The value of your portfolio changes over time as the value of those investments changes. Ideally, your investments only go up in value year over year. The annualized rate of return you get can be specific to each type of investment you own.

Here’s how $75,000 might grow in a year based on how it’s invested:

  • Stocks – at a 7% annualized rate of return would produce $5,250
  • Bonds – at a 2.5% annualized rate of return would produce $1,875
  • Real estate – at a 10% annualized rate of return would produce $7,500

Why do certain investments earn more interest than others? The simple answer is risk. Stocks can be riskier than bonds, which can produce a higher rate of return. Since bonds are safer, the returns are usually lower as there’s less risk involved. Understanding your risk tolerance can help you decide how to invest $75,000 or a different amount to reach your interest goals.

How to Get the Most Interest From Your Money

Maximizing your interest earnings means choosing the right place to keep your money, based on your goals. The safest investment approach for many is going to be a diversified portfolio. If you have $75,000 to work with, for example, you might want to keep $15,000 of that in the bank as an emergency fund and invest the remaining $60,000.

You could open traditional savings account at a brick-and-mortar bank. But you might get a better rate with a high yield savings account at an online bank. Online banks can also charge fewer fees than regular banks.

As for the remaining $60,000, you’ll need to decide how to invest it, based on the amount of risk you’re comfortable with. If you’re 30 years old, for example, then you might have a higher risk tolerance for stocks or real estate. You might put all of that $60,000 into those investments.

When choosing stocks, mutual funds or other securities, it’s important to consider the risk/reward profile. Something like a dividend stock, for example, can provide you with a steady monthly income. But you may not see huge gains with an established stock the way that you might with a growth stock. Of course, growth stocks may be a riskier bet.

The Bottom Line

how much interest does $75,000 earn per year

How much interest does $75,000 earn per year? There’s no single answer, as these examples illustrate. Running the numbers on different savings accounts or different investments can help you to gauge how much interest you could earn when deciding where to keep your money. Your results will ultimately depend on where you put your money.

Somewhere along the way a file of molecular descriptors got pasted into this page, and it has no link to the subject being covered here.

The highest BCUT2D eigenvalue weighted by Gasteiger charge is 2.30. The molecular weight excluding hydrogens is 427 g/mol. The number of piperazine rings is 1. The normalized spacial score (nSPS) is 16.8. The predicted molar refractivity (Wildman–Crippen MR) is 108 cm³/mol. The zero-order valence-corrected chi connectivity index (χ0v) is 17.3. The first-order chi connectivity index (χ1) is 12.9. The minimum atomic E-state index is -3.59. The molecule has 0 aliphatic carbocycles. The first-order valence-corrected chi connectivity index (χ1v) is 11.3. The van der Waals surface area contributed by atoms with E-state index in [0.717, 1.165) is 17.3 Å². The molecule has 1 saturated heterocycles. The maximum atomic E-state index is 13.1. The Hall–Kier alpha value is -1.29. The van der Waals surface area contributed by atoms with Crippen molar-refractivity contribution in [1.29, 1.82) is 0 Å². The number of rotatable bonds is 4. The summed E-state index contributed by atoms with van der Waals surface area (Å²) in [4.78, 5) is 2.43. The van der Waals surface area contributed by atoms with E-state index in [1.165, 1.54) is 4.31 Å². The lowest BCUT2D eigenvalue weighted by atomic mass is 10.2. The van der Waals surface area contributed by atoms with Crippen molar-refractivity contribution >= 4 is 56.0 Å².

Financial Planning Tips

  • Consider talking to your advisor about how to formulate a financial plan that incorporates both saving and investing if you’re not doing that already. If you don’t have a financial advisor, finding one doesn’t have to be a headache. SmartAsset’s free tool matches you with up to three financial advisors who serve your area, and you can interview your advisor matches at no cost to decide which one is right for you. If you’re ready to find an advisor who can help you achieve your financial goals, get started now.
  • Aside from savings accounts and CD accounts, there are other options for earning interest on deposits. A money market account, for example, combines features of savings accounts and checking accounts. You can earn interest and make a limited number of withdrawals per month with an ATM card or paper checks. Interest-bearing checking accounts can also be convenient for earning a little interest on the money you plan to spend or use to pay bills.

©iStock.com/damircudic, ©iStock.com/primeimages, ©iStock.com/Andrii Yalanskyi

Rebecca Lake Rebecca Lake is a retirement, investing and estate planning expert who has been writing about personal finance for a decade. Her expertise in the finance niche also extends to home buying, credit cards, banking and small business. She's worked directly with several major financial and insurance brands, including Citibank, Discover and AIG and her writing has appeared online at U.S. News and World Report, CreditCards.com and Investopedia. Rebecca is a graduate of the University of South Carolina and she also attended Charleston Southern University as a graduate student. Originally from central Virginia, she now lives on the North Carolina coast along with her two children.